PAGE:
Southwest Michigan is an ideal region to raise hops for many of the same reasons why fruit has been produced here since the 1860s. It comes down to rich soils and the Lake Effect. At Hop Head Farms, we have taken great care when deciding where to plant. 80% of our fields are located within 10 miles or less of the Lake Michigan shoreline and for good reason.

In this historic fruit belt, the glacial soils are predominately sandy loams where hops thrive. Because our soils are sandy, they drain well and promote rapid, deep root development, yet they contain the right amount of clay content to make them very fertile and hold moisture for plants to thrive. Quality is born from the soil.

The Lake Effect can make for some unpredictable winters, but also makes for wonderful growing conditions, especially where we are in Michigan’s southwest. Our growing season is as much as two weeks longer than other regions located to our north. Our proximity to the lake moderate’s temperature and tends to decrease the threat of a late frost in the spring that can set plants back. During mid-summer, the cold water keeps the temperatures a bit cooler which help keep the plants out of heat stress. Steady breezes of the lake also help keep plants dry making it more difficult for diseases to develop. The Lake Effect also delays the first frost in the fall, so our plants have more time to build and store reserves for the next season. Our product at Hop Head Farms is world-renowned for quality, and these climatic conditions play a big role in that.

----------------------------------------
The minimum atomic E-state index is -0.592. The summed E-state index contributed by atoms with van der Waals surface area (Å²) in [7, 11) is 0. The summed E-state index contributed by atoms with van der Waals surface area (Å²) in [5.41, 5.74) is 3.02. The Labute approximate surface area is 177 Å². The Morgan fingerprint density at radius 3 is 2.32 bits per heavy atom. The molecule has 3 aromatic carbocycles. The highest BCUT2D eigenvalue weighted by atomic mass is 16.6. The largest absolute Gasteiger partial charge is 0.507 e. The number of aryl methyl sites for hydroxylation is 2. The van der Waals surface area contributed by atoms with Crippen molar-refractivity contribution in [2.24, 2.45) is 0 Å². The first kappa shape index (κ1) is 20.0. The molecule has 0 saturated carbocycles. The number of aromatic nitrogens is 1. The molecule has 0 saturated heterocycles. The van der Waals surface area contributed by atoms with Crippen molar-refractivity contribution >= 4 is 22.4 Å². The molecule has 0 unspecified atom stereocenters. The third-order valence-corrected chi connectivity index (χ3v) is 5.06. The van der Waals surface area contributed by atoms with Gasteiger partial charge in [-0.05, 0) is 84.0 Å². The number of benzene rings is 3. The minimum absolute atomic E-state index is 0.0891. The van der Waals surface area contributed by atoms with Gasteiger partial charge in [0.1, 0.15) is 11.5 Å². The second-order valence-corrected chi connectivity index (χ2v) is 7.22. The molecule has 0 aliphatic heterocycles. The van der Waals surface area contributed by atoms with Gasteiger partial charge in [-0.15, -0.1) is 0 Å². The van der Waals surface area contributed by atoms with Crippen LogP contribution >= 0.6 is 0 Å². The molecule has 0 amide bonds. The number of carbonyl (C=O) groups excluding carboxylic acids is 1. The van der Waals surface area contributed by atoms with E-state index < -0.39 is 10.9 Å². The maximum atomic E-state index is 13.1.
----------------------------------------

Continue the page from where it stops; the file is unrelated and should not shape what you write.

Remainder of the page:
Our flavors are defined and unique for many of our varieties. Compared to other growing regions, we are most alike with the Hallertau in Bavaria and other growing regions in Europe because we share a Humid Continental climate classification. The Hallertau is famous for its noble flavors among its traditional varieties. Our prominent floral and spice notes for our Zuper Saazer, for example, affirm the link of climate and variety quality. With this knowledge in hand, we are committed to raising the varieties that thrive wonderful Southwest Michigan terroir.

Michigan is second only to California in its diversity of agriculture and is fourth largest hop producing state. Hops thrive in Michigan’s fertile soil, ample water , and abundant sunshine. While the names may be same, and their characteristics similar and familiar, Michigan hops express the unique terroir of the region. Michigan Cascade and Centennial, both true to the profile of other growing regions, exhibiting juicier citrus top-notes. Michigan Chinook checks all the boxes of spice, pine, resinous, with bright aromas of juicy pineapple unique to the region. Hops from Michigan allow the brewer to taste the place where they were grown and bring in unique flavors from classic varieties.